Prospective Comparative Effectiveness Trial of Multidisciplinary Lung Cancer Care Within a Community-Based Health Care System

Matthew P. Smeltzer, Meredith A. Ray, Nicholas R. Faris, Meghan B. Meadows-Taylor, Fedoria Rugless, Courtney Berryman, Bianca Jackson, Carrie Fehnel, Alicia Pacheco, Laura McHugh, Edward T. Robbins, Kenneth D. Ward, Lisa M. Klesges, Raymond U. Osarogiagbon

Research output: Contribution to journalArticlepeer-review

5 Scopus citations

Abstract

PURPOSE:Multidisciplinary lung cancer care is assumed to improve care delivery by increasing transparency, objectivity, and shared decision making; however, there is a lack of high-level evidence demonstrating its benefits, especially in community-based health care systems. We used implementation and team science principles to establish a colocated multidisciplinary lung cancer clinic in a large community-based health care system and evaluated patient experience and outcomes within and outside this clinic.METHODS:We conducted a prospective frequency-matched comparative effectiveness study (ClinicalTrials.gov identifier: NCT02123797) evaluating the thoroughness of lung cancer staging, receipt of stage-appropriate treatment, and survival between patients receiving care in the multidisciplinary clinic and those receiving usual serial care. Target enrollment was 150 patients on the multidisciplinary arm and 300 on the serial care arm. We frequency-matched patients by clinical stage, performance status, insurance type, race, and age.RESULTS:A total of 526 patients were enrolled: 178 on the multidisciplinary arm and 348 on the serial care arm. After adjusting for other factors, multidisciplinary patients had significantly higher odds (odds ratio [OR]: 2.3 [95% CI, 1.5 to 3.4]) of trimodality staging compared with serial care. Patients on the multidisciplinary arm also had higher odds of receiving invasive stage confirmation (OR: 2.0 [95% CI, 1.4 to 3.1]) and mediastinal stage confirmation (OR: 1.9 [95% CI, 1.3 to 2.8]). Additionally, patients receiving multidisciplinary care were significantly more likely to receive stage-appropriate treatment (OR: 1.8 [95% CI, 1.1 to 3.0]). We found no significant difference in overall or progression-free survival between study arms.CONCLUSION:The multidisciplinary clinic delivered significant improvements in evidence-based quality care on multiple levels. Even in the absence of a demonstrable survival benefit, these findings provide a strong rationale for recommending this model of care.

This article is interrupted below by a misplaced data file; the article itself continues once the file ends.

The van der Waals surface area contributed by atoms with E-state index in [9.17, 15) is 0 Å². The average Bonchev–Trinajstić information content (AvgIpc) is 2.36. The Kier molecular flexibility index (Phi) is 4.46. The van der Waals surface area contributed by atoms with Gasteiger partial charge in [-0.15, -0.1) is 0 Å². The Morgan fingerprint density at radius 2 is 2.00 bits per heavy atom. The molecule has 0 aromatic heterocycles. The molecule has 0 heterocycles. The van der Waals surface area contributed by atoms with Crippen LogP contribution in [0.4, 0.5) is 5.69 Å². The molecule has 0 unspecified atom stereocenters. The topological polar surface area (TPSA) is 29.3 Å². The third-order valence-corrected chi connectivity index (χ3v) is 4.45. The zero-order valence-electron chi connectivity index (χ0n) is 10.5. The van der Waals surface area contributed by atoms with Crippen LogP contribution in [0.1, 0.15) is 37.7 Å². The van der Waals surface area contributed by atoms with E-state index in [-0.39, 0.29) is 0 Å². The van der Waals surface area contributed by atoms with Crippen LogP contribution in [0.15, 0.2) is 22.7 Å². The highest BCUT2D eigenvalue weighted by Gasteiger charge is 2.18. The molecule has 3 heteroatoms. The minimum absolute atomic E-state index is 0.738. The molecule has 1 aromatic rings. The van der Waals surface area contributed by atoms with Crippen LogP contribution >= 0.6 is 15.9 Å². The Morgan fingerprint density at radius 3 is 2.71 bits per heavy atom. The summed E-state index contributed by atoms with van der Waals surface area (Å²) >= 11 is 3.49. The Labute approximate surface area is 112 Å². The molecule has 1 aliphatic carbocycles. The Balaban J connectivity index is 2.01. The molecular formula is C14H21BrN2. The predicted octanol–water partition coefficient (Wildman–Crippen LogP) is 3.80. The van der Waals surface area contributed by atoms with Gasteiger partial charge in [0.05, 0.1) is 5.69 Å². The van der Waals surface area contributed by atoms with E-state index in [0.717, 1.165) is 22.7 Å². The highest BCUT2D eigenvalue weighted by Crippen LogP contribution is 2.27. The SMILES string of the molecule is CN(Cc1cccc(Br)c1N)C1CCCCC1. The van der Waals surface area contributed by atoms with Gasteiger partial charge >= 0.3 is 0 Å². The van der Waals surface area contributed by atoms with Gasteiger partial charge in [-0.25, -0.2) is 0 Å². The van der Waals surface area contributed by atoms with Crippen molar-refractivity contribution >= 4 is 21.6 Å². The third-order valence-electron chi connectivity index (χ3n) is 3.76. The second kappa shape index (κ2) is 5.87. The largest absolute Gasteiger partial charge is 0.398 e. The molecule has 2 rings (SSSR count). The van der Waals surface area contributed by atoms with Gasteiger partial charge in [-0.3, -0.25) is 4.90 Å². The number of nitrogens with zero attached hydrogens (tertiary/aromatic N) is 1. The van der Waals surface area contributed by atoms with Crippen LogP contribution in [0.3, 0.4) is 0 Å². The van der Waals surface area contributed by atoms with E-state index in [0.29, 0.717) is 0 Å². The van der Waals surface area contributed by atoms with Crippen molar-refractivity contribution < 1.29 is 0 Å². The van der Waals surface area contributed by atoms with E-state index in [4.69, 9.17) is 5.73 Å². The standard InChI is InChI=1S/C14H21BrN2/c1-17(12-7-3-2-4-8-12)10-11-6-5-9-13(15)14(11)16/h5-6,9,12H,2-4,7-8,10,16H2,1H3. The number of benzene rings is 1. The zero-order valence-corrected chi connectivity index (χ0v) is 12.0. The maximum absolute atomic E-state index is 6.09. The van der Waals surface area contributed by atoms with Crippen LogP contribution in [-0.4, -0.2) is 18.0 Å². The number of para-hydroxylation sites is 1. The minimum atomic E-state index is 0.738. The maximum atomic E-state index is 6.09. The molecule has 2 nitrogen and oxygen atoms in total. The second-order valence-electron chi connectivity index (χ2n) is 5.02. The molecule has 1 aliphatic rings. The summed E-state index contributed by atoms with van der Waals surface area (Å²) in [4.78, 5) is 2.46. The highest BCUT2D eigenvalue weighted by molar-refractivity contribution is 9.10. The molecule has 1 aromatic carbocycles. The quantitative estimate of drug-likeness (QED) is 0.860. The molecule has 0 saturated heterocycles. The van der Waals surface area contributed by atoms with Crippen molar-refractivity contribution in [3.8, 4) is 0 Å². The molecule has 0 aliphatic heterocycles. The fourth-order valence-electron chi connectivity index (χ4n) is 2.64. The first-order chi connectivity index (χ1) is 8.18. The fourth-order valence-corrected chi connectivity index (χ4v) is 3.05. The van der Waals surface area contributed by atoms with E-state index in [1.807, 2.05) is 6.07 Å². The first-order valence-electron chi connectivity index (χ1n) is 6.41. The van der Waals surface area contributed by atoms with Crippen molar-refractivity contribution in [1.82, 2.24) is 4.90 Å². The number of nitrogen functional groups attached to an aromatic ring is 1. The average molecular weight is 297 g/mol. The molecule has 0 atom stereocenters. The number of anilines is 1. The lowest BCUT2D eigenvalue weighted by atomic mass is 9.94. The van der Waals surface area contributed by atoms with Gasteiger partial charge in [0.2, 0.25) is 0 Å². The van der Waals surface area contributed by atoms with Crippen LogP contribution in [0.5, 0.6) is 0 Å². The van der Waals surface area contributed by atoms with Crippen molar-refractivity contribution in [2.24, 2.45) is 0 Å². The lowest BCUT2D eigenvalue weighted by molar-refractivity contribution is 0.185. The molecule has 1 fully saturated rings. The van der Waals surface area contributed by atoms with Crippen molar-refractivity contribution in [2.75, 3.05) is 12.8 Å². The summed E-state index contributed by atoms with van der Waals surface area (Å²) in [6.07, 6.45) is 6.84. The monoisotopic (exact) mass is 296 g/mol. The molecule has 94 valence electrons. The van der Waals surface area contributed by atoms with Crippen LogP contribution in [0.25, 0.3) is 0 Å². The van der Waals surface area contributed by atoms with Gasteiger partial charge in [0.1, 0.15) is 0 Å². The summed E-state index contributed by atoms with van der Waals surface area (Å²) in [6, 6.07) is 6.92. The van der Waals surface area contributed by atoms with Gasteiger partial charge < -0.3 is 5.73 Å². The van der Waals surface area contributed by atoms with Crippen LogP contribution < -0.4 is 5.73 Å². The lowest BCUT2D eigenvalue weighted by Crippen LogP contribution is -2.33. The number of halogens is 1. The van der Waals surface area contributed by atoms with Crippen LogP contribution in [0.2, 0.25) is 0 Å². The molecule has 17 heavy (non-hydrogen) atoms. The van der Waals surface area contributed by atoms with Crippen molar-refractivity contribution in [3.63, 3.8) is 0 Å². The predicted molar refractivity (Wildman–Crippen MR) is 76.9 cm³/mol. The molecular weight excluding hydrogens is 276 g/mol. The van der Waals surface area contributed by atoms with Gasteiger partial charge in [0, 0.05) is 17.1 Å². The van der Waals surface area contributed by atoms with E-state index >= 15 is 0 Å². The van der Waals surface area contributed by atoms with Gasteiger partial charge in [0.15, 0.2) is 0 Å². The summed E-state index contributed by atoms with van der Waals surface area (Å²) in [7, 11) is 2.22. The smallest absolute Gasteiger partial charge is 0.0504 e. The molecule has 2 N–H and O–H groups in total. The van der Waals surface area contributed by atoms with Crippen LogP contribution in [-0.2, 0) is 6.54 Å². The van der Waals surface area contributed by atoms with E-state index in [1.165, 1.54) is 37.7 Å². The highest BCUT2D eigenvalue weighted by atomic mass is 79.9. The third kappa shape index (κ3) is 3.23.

Original languageEnglish
Pages (from-to)E15-E24
JournalJCO Oncology Practice
Volume19
Issue number1
DOIs
StatePublished - Jan 1 2023

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